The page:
Gulls, Gulls, Gulls

Lynn & Carol Schulz linusq at
Fri Sep 22 12:09:39 PDT 2000

Hi Tweets:
This is Carol Schulz. Charlie Wright (Birdking 88) just sent me a URL to
view the Gull ID Website. The general site is The author is Steve
Hampton shampton at I found it was easist to print out the
pages in landscape format.
The URL that Charlie wanted me especially to see was
http:/ That's the pages
that deal w/ Hybrid vs. Thayer's Gull. The pictures are of First year
Glaucous-winged x Western Gull hybrid vs. Thayer's Gull. I had to laugh at
one major caveat in the article which stated, "These birds are easy to
distinguish: Many others are more intermediate." Yes! My point exactly!
Even on the main gull page there is a picture which looks like a jigsaw
puzzle. Under it is a caption. The middle gull is referred to as a "first
year probable hybrid". Cool. I'm not the only one w/ gull problems.
Getting off the subject a bit, Charlie and I had a great time at the WOS
conference last weekend at Pt. Angeles. We had an 82 species day on Friday
going to the conference as we worked our way north from Tacoma. This of
course featured some gulls. Many of our waterbird species were seen in the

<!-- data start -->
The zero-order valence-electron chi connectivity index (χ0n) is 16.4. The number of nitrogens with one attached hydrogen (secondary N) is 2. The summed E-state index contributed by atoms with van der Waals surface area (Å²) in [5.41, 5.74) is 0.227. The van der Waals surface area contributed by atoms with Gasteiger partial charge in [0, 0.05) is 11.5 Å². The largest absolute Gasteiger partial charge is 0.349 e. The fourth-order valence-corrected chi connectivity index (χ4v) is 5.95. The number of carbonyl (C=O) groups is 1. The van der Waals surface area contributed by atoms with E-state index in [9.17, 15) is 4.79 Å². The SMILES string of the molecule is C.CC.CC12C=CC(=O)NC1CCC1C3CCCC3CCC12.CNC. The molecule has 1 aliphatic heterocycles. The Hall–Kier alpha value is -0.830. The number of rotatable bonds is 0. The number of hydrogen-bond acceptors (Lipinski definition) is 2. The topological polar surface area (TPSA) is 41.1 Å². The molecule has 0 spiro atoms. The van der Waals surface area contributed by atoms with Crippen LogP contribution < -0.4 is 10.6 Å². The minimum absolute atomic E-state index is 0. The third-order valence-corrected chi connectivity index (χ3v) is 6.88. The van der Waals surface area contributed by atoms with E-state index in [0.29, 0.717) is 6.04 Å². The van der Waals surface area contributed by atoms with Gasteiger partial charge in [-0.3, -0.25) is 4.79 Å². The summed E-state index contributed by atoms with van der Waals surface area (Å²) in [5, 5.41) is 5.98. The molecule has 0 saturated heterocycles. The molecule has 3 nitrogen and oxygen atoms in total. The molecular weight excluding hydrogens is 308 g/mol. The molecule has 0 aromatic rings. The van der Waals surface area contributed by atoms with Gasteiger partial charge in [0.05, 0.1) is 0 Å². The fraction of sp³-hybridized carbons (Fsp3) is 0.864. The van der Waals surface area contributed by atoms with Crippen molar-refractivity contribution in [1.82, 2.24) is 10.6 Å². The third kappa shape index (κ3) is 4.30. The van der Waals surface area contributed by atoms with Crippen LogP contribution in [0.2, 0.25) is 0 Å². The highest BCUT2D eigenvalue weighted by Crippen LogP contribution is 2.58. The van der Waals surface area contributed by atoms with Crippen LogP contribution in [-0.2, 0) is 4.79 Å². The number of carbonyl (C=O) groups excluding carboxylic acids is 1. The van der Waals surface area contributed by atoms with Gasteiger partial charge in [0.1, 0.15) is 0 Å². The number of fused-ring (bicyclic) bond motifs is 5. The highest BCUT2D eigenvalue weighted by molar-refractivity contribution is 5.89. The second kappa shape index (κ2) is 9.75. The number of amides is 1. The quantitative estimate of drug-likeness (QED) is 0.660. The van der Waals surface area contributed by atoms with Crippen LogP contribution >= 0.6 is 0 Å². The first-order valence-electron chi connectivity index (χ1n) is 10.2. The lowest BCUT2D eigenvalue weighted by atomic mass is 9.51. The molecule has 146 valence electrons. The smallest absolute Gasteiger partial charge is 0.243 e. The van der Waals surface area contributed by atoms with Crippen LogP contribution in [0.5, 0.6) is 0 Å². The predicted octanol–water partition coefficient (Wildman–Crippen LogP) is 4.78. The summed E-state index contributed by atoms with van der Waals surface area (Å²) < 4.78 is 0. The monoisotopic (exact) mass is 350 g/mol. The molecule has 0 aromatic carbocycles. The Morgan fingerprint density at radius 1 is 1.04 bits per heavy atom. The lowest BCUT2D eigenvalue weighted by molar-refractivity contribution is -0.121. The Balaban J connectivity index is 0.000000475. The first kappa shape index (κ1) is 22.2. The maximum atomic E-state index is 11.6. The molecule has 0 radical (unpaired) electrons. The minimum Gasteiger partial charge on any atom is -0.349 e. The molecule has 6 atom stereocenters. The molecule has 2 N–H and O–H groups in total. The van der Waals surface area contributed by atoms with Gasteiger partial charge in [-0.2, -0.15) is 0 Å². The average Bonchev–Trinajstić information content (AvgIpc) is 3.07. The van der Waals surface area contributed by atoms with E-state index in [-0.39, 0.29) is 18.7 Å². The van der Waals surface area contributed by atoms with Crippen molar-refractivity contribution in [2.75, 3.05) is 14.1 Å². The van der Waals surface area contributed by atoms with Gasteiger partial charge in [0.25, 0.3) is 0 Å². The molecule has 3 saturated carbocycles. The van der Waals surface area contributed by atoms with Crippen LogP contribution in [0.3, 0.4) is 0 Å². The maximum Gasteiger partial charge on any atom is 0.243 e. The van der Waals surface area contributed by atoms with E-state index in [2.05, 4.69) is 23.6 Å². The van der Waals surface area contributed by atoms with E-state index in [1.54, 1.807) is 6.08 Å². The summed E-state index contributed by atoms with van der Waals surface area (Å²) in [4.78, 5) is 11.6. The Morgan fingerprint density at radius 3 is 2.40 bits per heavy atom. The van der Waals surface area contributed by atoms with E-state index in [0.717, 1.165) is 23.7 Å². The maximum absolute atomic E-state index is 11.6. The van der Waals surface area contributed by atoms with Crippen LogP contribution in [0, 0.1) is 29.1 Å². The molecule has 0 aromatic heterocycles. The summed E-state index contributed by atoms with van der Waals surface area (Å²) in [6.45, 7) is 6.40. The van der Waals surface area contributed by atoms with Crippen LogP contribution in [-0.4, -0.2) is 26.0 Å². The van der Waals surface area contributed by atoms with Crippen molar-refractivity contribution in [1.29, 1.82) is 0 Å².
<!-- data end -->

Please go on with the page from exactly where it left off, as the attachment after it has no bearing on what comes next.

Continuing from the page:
Dungeness area. And the conference was very good. We learned a lot.
Our most exciting afternoon was coming home on the Edmonds-Kingston ferry
Sunday after the conference about 5PM. We had been told to go home that way
because Parasitic Jaegers had been seen there on Friday. At 5PM, we had
quite a show. We viewed Parasitic Jaegers attacking Common Terns as we
waited at Kingston. Brian Bell, and Michael Hobbs showed up and Michael set
up a scope. The setting sun was shining on the few Jaegers sitting on the
water and flying amongst the Common Terns. What a show. Then the birds
flew out to the middle, and Charlie and I saw some more action out in the
middle as we crossed on the ferry. On the Edmonds side, we parked at the
little park, and saw Heermann's Gulls, looking a lot like the Parasitic
Jaegers chasing the Terns. But they flew slower and just seemed to be
chasing the birds; not actually attacking like the Jaegers did. There were
also Bonaparte's Gulls and Red-necked Phalaropes in the water. We watched
until the sun set.
I understand that as the Bonaparte's Gulls and Common Terns migrate, they
are followed by the Parasitic Jaegers and Heermann's Gulls into the South
Puget Sound. I was out there yesterday viewing from Three-Tree Point in
Burien, DesMoines Marina, Salt-Water St. Park in DesMoines, and Dumas Bay in
Federal Way. So far, no Parasitic Jaegers. There were about 150
Bonaparte's Gulls at Dumas Bay in the afternoon.
Yours, Carol Schulz

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